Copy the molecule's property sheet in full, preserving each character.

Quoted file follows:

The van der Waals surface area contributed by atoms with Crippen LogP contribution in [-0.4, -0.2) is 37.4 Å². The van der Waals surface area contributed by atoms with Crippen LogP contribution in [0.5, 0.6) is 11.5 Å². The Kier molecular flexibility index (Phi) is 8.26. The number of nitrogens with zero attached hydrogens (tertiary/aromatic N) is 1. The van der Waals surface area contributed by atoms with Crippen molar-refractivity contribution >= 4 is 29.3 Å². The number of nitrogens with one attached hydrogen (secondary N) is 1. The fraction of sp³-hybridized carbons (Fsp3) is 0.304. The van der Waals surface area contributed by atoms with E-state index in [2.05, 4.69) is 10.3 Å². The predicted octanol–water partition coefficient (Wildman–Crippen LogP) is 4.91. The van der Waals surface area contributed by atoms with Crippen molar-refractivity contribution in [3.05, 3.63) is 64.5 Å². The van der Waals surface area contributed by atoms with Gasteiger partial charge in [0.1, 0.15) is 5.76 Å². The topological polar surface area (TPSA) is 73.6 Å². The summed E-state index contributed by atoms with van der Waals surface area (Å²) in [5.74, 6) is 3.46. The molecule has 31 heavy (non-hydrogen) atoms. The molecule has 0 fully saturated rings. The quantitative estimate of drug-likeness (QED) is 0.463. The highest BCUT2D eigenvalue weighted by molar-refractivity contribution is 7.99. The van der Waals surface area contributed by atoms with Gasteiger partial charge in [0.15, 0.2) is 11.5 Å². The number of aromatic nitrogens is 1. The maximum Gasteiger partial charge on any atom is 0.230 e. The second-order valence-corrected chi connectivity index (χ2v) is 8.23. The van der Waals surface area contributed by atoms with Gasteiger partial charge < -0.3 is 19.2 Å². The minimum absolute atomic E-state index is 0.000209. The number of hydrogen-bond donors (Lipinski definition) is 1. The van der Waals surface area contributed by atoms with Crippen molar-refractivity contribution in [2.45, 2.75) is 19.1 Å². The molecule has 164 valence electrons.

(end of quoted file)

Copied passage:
The van der Waals surface area contributed by atoms with Crippen LogP contribution in [-0.4, -0.2) is 37.4 Å². The van der Waals surface area contributed by atoms with Crippen LogP contribution in [0.5, 0.6) is 11.5 Å². The Kier molecular flexibility index (Phi) is 8.26. The number of nitrogens with zero attached hydrogens (tertiary/aromatic N) is 1. The van der Waals surface area contributed by atoms with Crippen molar-refractivity contribution >= 4 is 29.3 Å². The number of nitrogens with one attached hydrogen (secondary N) is 1. The fraction of sp³-hybridized carbons (Fsp3) is 0.304. The van der Waals surface area contributed by atoms with E-state index in [2.05, 4.69) is 10.3 Å². The predicted octanol–water partition coefficient (Wildman–Crippen LogP) is 4.91. The van der Waals surface area contributed by atoms with Crippen molar-refractivity contribution in [3.05, 3.63) is 64.5 Å². The van der Waals surface area contributed by atoms with Gasteiger partial charge in [0.1, 0.15) is 5.76 Å². The topological polar surface area (TPSA) is 73.6 Å². The summed E-state index contributed by atoms with van der Waals surface area (Å²) in [5.74, 6) is 3.46. The molecule has 31 heavy (non-hydrogen) atoms. The molecule has 0 fully saturated rings. The quantitative estimate of drug-likeness (QED) is 0.463. The highest BCUT2D eigenvalue weighted by molar-refractivity contribution is 7.99. The van der Waals surface area contributed by atoms with Gasteiger partial charge in [0.15, 0.2) is 11.5 Å². The number of aromatic nitrogens is 1. The maximum Gasteiger partial charge on any atom is 0.230 e. The second-order valence-corrected chi connectivity index (χ2v) is 8.23. The van der Waals surface area contributed by atoms with Gasteiger partial charge < -0.3 is 19.2 Å². The minimum absolute atomic E-state index is 0.000209. The number of hydrogen-bond donors (Lipinski definition) is 1. The van der Waals surface area contributed by atoms with Crippen molar-refractivity contribution in [2.45, 2.75) is 19.1 Å². The molecule has 164 valence electrons.